The Zipper

It’s odd to think that something so universal today was introduced at the 1893 World’s Fair, but that is the case with the zipper. While their were several versions of the zipper being invented around the same time, it was Whitcomb Judson who displayed it at the Fair, through his company, Universal Fastener. The idea of an “automatic, continuous clothing closure” was first introduced in prototype form in the early 1850s, and Judson built off that original idea, creating a clasp locker. Despite being displayed as a novelty at the World’s Columbian Exposition, fairgoers saw it as a game changer for their clothing.
Black and white of Ferris wheel rising above city of Chicago.

Chicago Architecture Center

The Ferris Wheel

Now a staple of all fairs, the Ferris Wheel’s first fair was the World’s Columbian Exposition. The Chicago World’s Fair was constantly comparing itself to the Exposition Universelle of 1889 in Paris. Paris had the Eiffel Tower, and Chicago needed something even more magnificent. Engineer George W. Ferris submitted several different designs, and after three rejections, the designers finally accepted the idea of a great wheel. The Fair’s first two months were not as successful as originally anticipated, but once the Ferris Wheel opened, the Chicago World’s Fair began to flourish.
Yellow box of gum with man dressed as tree

Wrigley Company

Wrigley's Chewing Gum

When the World’s Columbian Exposition opened in 1893, gum was not a new invention, however the marketing that the Wrigley Company used would revolutionize the industry. The Wrigley Company was originally selling baking powder; gum was given as a gift in the hopes people would buy more baking powder. Unsurprisingly, the gum became more popular than the baking powder, and at the World’s Fair, Wrigley Introduced their new flavor: Juicy Fruit.
Black and white of dishwasher that is large like a washing machine for clothes.

Fairfax Media Archives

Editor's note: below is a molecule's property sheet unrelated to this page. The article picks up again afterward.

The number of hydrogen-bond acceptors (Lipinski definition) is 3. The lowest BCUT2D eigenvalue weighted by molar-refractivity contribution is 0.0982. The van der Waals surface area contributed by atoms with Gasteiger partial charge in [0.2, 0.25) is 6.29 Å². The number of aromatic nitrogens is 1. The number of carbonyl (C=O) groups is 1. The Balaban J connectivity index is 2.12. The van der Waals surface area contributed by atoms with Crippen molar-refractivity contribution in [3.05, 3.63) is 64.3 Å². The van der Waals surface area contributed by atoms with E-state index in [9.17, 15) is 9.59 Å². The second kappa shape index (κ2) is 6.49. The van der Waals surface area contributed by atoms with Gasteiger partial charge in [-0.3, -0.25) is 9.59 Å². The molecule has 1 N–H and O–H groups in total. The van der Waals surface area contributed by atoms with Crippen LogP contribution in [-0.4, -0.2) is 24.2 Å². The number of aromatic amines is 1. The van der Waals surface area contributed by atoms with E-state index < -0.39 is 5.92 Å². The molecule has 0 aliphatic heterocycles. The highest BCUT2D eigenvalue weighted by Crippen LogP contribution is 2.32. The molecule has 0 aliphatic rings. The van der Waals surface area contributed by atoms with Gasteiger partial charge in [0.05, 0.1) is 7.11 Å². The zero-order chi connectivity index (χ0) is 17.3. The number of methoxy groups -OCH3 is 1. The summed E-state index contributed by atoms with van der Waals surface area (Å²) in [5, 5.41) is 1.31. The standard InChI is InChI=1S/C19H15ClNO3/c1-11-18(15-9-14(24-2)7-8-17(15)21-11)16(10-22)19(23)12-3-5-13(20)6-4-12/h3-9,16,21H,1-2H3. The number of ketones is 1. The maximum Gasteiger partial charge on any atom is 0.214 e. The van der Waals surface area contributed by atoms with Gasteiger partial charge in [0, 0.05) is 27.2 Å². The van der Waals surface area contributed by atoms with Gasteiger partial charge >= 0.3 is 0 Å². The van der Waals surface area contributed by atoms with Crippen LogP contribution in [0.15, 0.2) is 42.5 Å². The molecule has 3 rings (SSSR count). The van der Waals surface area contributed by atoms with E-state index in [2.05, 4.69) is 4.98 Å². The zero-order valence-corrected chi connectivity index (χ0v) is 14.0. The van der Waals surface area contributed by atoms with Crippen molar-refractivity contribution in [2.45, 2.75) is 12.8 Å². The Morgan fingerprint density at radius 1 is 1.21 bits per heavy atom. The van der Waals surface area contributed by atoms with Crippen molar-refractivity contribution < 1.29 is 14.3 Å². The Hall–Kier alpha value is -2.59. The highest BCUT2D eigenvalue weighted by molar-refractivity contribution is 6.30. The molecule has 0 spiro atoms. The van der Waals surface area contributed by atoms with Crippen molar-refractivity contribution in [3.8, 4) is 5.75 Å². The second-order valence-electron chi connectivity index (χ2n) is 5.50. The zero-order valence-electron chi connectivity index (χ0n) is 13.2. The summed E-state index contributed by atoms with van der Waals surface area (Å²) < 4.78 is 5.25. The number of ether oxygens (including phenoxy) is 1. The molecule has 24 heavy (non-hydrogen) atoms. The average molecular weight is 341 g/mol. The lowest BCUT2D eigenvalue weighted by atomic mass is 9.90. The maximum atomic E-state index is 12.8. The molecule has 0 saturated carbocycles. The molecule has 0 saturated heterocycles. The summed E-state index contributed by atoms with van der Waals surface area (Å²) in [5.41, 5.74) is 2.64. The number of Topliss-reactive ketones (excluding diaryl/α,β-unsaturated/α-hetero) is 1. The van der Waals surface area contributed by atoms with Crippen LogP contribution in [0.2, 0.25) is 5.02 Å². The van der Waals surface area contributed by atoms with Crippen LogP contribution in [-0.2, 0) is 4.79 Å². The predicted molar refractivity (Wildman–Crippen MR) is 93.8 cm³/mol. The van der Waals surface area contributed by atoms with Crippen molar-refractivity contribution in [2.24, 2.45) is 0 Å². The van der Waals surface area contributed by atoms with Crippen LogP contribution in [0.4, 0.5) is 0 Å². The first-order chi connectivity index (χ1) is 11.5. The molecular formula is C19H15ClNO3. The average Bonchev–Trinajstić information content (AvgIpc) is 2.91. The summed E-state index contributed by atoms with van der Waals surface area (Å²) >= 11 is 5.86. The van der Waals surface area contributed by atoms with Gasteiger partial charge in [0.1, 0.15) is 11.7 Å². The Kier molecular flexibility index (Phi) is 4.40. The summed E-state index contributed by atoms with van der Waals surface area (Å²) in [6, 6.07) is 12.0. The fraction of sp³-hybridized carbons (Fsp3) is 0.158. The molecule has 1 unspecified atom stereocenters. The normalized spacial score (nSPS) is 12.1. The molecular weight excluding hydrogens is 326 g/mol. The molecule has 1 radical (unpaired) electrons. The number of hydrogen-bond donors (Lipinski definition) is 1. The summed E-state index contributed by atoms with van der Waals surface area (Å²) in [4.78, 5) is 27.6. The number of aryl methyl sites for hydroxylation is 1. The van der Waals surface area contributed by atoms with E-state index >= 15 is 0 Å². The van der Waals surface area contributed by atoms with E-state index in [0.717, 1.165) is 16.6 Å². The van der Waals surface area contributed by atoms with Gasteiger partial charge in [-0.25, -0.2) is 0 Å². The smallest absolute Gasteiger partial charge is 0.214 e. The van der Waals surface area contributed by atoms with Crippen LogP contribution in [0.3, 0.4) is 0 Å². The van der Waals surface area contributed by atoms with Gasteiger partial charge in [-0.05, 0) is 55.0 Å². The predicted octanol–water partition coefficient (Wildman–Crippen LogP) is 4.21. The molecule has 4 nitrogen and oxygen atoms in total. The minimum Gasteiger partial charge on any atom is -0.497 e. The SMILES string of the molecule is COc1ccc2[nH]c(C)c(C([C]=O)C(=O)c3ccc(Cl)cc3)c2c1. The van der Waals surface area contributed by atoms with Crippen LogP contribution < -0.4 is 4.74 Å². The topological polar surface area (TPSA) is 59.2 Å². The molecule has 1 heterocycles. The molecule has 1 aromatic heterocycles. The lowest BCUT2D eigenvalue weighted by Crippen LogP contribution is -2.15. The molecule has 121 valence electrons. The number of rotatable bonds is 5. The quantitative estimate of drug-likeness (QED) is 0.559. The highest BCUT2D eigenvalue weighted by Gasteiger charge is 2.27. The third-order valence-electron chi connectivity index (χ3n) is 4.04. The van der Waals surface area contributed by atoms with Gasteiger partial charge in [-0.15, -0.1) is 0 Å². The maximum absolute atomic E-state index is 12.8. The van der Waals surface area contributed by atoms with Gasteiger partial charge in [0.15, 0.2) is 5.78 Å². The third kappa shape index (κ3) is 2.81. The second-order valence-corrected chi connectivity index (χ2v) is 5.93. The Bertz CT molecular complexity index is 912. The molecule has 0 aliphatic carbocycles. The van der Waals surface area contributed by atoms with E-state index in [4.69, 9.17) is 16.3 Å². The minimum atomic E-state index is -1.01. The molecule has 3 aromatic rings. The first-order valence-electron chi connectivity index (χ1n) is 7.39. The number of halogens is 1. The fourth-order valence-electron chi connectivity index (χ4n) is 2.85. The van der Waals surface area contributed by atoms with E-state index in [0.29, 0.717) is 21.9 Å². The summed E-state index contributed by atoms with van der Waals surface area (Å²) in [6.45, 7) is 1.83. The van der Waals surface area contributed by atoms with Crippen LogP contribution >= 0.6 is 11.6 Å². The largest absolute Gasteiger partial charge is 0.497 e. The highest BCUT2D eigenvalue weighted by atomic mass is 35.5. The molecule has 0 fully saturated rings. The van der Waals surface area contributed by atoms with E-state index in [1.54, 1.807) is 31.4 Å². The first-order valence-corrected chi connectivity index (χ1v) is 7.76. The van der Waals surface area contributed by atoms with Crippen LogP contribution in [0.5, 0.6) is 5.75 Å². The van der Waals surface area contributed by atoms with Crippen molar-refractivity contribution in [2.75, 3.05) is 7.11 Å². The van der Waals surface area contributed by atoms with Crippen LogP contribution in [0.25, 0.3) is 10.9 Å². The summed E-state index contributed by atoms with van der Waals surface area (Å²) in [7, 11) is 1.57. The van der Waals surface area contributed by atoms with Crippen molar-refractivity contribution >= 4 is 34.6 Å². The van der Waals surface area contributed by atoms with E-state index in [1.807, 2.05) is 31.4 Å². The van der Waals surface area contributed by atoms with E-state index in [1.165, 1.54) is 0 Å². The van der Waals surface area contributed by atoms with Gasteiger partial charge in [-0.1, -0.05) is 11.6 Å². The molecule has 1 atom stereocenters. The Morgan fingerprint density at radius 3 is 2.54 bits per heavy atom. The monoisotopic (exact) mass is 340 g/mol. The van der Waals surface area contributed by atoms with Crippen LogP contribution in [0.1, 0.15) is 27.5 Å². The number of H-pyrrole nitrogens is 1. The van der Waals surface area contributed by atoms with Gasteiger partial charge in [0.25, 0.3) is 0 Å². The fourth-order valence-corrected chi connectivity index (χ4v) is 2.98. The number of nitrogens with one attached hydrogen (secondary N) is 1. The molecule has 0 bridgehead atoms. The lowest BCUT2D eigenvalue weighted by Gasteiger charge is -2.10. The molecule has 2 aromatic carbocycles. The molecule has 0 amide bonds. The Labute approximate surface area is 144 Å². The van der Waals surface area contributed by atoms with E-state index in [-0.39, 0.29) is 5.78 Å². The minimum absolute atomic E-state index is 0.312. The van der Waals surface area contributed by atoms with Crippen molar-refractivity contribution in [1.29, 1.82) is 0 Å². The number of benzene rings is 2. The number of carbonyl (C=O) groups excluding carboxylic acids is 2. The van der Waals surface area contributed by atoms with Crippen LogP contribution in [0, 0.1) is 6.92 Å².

Automatic Dishwasher

The original design for the dishwasher just splashed water onto the dishes, which wasn’t very effective or efficient. Josephine Cochran decided to fix the problems, though it was nearly a decade in the making till she debuted at the Chicago World’s Fair. In 1886 she invented her first machine, though she received no investors because she was a woman. At the World’s Colombian Exposition, Cochran got the chance to get her dishwasher in front of an audience, displaying to curious crowds her invention, which was capable of washing and drying 240 dishes in two minutes.
Advertisement for Pabst Brewing Company with red ring around leaf of tree.

Pabst Brewing Company

Pabst Blue Ribbon

American brewer Frederick Pabst would marry the daughter of Philip Best, brewery owner, and become not only family but business partners, going on to create a beer still drank today. Originally, the beer was known as Pabst’s Best Select, and it was already highly successful in 1872, however only in Milwaukee. When the Columbian Exposition rolled around, there was a chance for national attention. For every beer sold at the fair, a silk blue ribbon was tied around each can, as a way to stand out. When asking for a beer, patrons asked for the blue ribbon beer, and the name stuck.

Frederick Law Olmsted National Historic Site

Last updated: August 16, 2023